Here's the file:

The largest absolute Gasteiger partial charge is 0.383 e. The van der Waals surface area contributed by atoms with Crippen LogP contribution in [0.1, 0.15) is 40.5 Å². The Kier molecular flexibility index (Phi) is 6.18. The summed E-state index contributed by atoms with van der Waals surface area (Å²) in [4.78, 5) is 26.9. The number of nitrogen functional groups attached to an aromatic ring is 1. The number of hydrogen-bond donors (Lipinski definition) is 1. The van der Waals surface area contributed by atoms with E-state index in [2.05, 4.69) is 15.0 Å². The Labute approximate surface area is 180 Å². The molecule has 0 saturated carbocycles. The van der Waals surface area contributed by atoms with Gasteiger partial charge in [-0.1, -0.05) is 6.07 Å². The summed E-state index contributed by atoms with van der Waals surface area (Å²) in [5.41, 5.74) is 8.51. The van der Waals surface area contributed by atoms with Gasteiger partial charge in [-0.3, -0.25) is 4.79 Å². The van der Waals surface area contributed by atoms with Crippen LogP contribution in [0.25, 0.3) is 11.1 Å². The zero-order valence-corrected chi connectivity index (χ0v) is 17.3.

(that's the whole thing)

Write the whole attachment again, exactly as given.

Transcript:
The largest absolute Gasteiger partial charge is 0.383 e. The van der Waals surface area contributed by atoms with Crippen LogP contribution in [0.1, 0.15) is 40.5 Å². The Kier molecular flexibility index (Phi) is 6.18. The summed E-state index contributed by atoms with van der Waals surface area (Å²) in [4.78, 5) is 26.9. The number of nitrogen functional groups attached to an aromatic ring is 1. The number of hydrogen-bond donors (Lipinski definition) is 1. The van der Waals surface area contributed by atoms with E-state index in [2.05, 4.69) is 15.0 Å². The Labute approximate surface area is 180 Å². The molecule has 0 saturated carbocycles. The van der Waals surface area contributed by atoms with Gasteiger partial charge in [-0.1, -0.05) is 6.07 Å². The summed E-state index contributed by atoms with van der Waals surface area (Å²) in [5.41, 5.74) is 8.51. The van der Waals surface area contributed by atoms with Gasteiger partial charge in [-0.3, -0.25) is 4.79 Å². The van der Waals surface area contributed by atoms with Crippen LogP contribution in [0.25, 0.3) is 11.1 Å². The zero-order valence-corrected chi connectivity index (χ0v) is 17.3.